About the Playwright

Suzanne Lebeau


Suzanne Lebeau first intended to make a career as an actress. But after founding Le Carrousel with Gervais Gaudreault in 1975, she gradually left acting to devote herself exclusively to writing. Today, she has 25 original plays, three adaptations and a number of translations to her credit. Lebeau is internationally recognized as a leader in playwriting for young audiences. She is among the most-performed Québec playwrights in the world, with more than 130 productions of her works on four continents. Her plays have been published in many countries and translated into 20 languages. Une lune entre deux maisons (the first Canadian play was written specifically for young children) L'Ogrelet, and Le bruit des os qui craquent, (The Sound of Cracking Bones) have been translated, respectively, into six, ten and four languages.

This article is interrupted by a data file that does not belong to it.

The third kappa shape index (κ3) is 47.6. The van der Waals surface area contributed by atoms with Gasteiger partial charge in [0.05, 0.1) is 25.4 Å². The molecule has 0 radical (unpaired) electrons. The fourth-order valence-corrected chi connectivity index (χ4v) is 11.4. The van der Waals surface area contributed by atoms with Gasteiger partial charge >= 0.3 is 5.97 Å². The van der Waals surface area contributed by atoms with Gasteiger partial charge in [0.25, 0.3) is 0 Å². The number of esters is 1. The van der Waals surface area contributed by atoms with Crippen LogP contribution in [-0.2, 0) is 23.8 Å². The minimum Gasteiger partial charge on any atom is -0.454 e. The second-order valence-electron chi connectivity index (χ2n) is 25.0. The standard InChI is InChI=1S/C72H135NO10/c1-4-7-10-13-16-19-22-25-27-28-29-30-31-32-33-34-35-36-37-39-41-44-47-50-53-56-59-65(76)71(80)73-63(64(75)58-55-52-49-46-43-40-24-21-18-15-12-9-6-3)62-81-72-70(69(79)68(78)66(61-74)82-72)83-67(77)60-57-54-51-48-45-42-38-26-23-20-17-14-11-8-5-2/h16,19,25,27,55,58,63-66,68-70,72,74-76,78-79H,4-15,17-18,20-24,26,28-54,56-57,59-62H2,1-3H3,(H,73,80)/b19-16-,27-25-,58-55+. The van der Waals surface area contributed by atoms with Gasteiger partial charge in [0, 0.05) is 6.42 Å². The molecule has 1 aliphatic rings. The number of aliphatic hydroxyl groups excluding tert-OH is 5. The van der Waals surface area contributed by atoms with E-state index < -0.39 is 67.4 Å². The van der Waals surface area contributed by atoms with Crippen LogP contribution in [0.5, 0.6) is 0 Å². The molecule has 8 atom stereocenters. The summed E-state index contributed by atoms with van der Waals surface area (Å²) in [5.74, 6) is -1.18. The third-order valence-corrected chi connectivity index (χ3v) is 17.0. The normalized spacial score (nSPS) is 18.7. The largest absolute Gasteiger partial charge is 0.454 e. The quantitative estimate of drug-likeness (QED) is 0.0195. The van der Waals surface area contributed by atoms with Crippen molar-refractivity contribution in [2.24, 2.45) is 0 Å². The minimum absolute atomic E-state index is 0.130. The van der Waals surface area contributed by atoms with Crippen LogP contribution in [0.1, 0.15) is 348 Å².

Lebeau's exceptional contribution to the flourishing of theatre for young audiences has earned her numerous awards and distinctions, including the Governor General's Literary Award for Drama in 2009; the Prix Sony Labou Tansi des Lycéens in 2009; and Prix des Journées de Lyon des auteurs de thé âtre in 2007 for Le bruit des os qui craquent, a play premiéred by Le Carrousel and Thé âtre d'Aujourd'hui in 2009 and staged in 2010 by the Comédie-Française. In 1998, the Assemblée internationale des parlementaires de langue française made her a Knight of the Order of the Pleiades for her body of work. In 2010, the Government of Québec awarded her the Prix Athanase-David, the most prestigious career recognition for Québec authors. Finally, she taught writing for young audiences at the National Theatre School of Canada for 13 years and acts as a consultant for young authors in Canada and other countries, contributing to the emergence of newly written works.